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Lynval Golding still has flashbacks. They are no longer frequent, almost 40 years on, but there will always be little things, noises, sudden movements, that trigger the memories.

That's the hardest part, he says, of getting over a violent attack. The physical scars heal, eventually. The emotional scars take a lot longer to fade.

The Specials guitarist and singer was stabbed in Coventry city centre in 1982; his neck slashed in a racist attack which left him fighting for his life in intensive care.

With knife crime dominating the headlines, the reminders are everywhere.

Image: The Specials pictured in 1980

"The hardest part of it is how long it takes you to get over the emotional side," Golding says. "The scar will be healed but the emotional side, it takes years. It's hard to understand the trauma, and how many years it takes to feel normal.

"Afterwards, for a long time, when I went to a pub I would stand with my back against the wall, to make sure I could see people. The emotional part of it is everlasting. Any little noise, you know?"

Golding says he had another run-in near Westminster last year which brought it back.

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"I was about to sit on a bench where this guy was sitting on his own. He says, 'you can't sit here, I'll stab you'. Straight away, flashbacks. He pulled something out, it looked like an ornamental sword. I backed away and called the police."

Golding is speaking to Sky News from a hotel in Cologne, west Germany, as he prepares for the first night of The Specials' 40th anniversary tour, which will take shows across Europe before the UK and then the US and Canada.

The ska and 2-tone legends' current incarnation features original members Terry Hall and Horace Panter, along with Golding, and they are still celebrating their first ever number one album, Encore, which peaked at the top of the charts in February; coming as the country prepares for Brexit, it was a poignant milestone for the band that provided a musical backdrop to the political turmoil of the late 1970s and early '80s.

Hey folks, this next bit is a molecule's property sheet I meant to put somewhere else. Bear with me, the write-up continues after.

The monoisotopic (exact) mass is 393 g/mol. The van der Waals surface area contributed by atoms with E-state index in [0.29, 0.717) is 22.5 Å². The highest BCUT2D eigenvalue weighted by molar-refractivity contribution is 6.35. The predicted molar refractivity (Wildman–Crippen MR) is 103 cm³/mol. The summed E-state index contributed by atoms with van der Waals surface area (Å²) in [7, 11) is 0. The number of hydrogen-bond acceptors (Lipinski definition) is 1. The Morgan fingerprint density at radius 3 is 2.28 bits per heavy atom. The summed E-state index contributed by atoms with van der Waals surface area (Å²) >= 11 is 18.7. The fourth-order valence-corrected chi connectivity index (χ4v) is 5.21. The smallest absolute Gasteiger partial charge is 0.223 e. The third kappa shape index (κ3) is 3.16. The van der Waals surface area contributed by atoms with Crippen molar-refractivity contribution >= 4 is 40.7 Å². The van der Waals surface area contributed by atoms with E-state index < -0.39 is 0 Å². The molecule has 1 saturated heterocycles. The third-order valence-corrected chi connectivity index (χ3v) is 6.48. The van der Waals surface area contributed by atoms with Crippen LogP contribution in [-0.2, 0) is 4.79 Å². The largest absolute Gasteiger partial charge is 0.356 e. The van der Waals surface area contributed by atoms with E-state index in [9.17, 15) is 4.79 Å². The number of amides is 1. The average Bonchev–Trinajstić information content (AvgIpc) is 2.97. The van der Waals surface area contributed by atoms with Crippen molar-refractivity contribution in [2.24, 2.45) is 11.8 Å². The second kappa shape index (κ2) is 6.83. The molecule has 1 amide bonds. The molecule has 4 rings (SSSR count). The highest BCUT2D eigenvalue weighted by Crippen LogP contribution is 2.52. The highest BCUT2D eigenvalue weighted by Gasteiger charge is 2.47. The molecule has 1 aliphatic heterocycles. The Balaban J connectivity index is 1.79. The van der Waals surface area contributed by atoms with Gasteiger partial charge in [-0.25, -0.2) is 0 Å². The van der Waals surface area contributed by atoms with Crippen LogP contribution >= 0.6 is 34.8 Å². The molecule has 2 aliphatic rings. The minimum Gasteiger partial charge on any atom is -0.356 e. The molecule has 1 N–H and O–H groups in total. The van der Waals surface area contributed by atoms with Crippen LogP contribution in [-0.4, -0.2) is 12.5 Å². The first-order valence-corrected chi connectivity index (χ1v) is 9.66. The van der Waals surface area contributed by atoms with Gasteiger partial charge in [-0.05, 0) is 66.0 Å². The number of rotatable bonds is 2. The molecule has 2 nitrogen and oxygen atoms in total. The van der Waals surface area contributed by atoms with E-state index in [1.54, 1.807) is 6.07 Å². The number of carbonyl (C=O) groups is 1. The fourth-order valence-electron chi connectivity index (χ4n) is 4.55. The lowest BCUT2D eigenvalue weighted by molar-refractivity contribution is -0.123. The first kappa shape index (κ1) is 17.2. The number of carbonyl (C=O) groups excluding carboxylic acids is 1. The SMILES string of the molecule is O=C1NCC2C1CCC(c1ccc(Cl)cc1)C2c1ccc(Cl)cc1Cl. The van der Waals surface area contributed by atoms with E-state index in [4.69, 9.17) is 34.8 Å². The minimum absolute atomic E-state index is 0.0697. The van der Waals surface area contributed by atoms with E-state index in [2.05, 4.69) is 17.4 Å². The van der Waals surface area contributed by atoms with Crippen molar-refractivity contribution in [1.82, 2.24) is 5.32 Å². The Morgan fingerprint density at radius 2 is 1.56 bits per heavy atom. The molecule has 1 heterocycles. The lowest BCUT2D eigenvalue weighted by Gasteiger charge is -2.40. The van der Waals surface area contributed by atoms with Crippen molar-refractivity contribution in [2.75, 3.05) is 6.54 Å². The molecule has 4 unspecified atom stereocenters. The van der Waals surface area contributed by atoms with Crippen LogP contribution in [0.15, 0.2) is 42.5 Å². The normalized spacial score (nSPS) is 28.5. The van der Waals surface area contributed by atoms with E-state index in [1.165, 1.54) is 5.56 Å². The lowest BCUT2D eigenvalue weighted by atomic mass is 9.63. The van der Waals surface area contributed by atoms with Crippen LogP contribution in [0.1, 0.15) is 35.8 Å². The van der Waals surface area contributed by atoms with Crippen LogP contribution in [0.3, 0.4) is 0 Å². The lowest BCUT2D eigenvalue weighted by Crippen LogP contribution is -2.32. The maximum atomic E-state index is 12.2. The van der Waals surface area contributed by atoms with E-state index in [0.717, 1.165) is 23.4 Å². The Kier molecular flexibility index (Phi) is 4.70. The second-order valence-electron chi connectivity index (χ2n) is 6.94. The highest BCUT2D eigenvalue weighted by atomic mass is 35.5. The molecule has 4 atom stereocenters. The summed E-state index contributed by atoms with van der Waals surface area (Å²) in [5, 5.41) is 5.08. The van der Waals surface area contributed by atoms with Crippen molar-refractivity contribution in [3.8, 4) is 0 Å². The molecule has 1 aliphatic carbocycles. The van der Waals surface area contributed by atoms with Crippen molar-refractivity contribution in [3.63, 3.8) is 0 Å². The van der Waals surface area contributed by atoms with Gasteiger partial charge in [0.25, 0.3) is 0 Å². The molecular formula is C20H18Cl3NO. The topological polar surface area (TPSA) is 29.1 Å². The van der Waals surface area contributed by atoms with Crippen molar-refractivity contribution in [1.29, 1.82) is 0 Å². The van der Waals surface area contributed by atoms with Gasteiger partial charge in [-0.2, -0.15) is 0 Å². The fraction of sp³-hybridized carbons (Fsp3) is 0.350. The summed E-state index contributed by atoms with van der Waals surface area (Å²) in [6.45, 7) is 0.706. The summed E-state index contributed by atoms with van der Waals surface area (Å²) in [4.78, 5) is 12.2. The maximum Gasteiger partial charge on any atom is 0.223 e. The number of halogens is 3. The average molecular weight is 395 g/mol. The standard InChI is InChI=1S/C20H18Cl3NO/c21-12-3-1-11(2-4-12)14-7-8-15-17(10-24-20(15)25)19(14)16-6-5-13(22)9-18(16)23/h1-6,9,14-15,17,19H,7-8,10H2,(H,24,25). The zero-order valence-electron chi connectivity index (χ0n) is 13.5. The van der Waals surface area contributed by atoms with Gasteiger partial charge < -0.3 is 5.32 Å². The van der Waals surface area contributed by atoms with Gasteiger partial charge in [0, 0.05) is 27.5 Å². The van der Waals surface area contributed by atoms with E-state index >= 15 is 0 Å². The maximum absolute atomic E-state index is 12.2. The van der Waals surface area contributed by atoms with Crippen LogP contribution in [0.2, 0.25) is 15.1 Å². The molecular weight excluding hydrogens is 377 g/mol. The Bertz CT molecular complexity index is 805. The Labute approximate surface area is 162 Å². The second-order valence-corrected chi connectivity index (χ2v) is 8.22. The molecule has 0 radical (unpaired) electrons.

Lynval Golding and Terry Hall: The Specials have scored their first ever number one album with Encore, 40 years after their first album
Image: The band scored their first ever number one album with Encore earlier this year

As one of the biggest bands of their era, it is easy to forget that The Specials, in their original form, only lasted a few years. In 1981, after their biggest hit, Ghost Town, went to number one, Hall, Golding and Neville Staple left to form Fun Boy Three, while co-founder Jerry Dammers and the remaining bandmates continued as The Special AKA, with other new members, until 1984.

After numerous splits, reunions and some 30-plus different members getting involved over the years, they have been gigging the hits live again for a decade now but new material was longer in the making. With the saga of Brexit rumbling on, it seems they have got their timing just right.

"Ghost Town came out in a time of riots," says Golding. "And here we are now… it took years for us to get to this stage [releasing new music]. Lots of people ask why it's taken so long but we had to wait for the right occasion…To me, it is just a shame that we have to repeat ourselves."

It is a shame too, that we are discussing knife crime, he says, but here we are.

"Everything is Brexit now. What is going on? It's chaos. And now it's all cutbacks. That's the problem. Cutbacks are affecting today's generation. When I was growing up, we had youth clubs, we had activities, we had places to go. Today, kids are hanging around streets because they have nowhere to go. We need to invest in today's youth so they become productive adults.

"I feel very sad for today's youth. We blame the youth, but we're the adults. All this money spent on Brexit, what a waste. This is money that could be invested in young people, to make sure they've got a future."

The Specials: (L-R) Terry Hall, Lynval Golding, Horace Panter.
Image: Hall, Golding and Panter were part of the original line-up

Golding is enthusiastic about reaching out to a new generation of fans.

"I went to talk to kids at a church in London. I sing our songs and they say, 'is it on Spotify?' 'Are you in a band?' Then they go straight on their smartphones, on to YouTube, and it's 'oh my God I can't believe it, 13 million hits', or whatever it is.

"They don't know me but they see that and that's how kids get to know who you are now. Before it was Top Of The Pops, but not anymore.

"Read More – Source

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Sky News

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